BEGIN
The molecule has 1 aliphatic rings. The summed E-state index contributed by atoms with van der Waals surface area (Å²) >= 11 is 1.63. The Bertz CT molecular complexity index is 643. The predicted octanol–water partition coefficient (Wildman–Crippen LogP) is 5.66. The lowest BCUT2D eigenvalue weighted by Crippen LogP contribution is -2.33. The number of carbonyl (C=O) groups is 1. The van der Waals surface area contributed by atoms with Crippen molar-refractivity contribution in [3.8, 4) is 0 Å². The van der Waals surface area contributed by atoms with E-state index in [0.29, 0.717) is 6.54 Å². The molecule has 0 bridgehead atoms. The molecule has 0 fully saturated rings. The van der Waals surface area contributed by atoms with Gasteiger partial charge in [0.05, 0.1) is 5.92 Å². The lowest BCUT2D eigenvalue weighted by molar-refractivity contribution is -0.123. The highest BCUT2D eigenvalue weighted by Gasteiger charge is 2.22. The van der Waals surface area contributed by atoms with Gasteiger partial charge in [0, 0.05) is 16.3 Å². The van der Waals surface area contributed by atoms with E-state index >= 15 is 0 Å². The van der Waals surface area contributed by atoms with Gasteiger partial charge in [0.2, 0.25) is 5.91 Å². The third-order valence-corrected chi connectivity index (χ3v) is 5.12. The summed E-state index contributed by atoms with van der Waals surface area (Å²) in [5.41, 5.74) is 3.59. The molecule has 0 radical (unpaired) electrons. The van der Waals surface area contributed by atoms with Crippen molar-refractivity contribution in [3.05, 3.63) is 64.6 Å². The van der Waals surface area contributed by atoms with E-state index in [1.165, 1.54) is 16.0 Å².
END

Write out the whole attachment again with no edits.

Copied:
The molecule has 1 aliphatic rings. The summed E-state index contributed by atoms with van der Waals surface area (Å²) >= 11 is 1.63. The Bertz CT molecular complexity index is 643. The predicted octanol–water partition coefficient (Wildman–Crippen LogP) is 5.66. The lowest BCUT2D eigenvalue weighted by Crippen LogP contribution is -2.33. The number of carbonyl (C=O) groups is 1. The van der Waals surface area contributed by atoms with Crippen molar-refractivity contribution in [3.8, 4) is 0 Å². The van der Waals surface area contributed by atoms with E-state index in [0.29, 0.717) is 6.54 Å². The molecule has 0 bridgehead atoms. The molecule has 0 fully saturated rings. The van der Waals surface area contributed by atoms with Gasteiger partial charge in [0.05, 0.1) is 5.92 Å². The lowest BCUT2D eigenvalue weighted by molar-refractivity contribution is -0.123. The highest BCUT2D eigenvalue weighted by Gasteiger charge is 2.22. The van der Waals surface area contributed by atoms with Gasteiger partial charge in [0, 0.05) is 16.3 Å². The van der Waals surface area contributed by atoms with E-state index >= 15 is 0 Å². The van der Waals surface area contributed by atoms with Gasteiger partial charge in [0.2, 0.25) is 5.91 Å². The third-order valence-corrected chi connectivity index (χ3v) is 5.12. The summed E-state index contributed by atoms with van der Waals surface area (Å²) in [5.41, 5.74) is 3.59. The molecule has 0 radical (unpaired) electrons. The van der Waals surface area contributed by atoms with Crippen molar-refractivity contribution in [3.05, 3.63) is 64.6 Å². The van der Waals surface area contributed by atoms with E-state index in [1.165, 1.54) is 16.0 Å².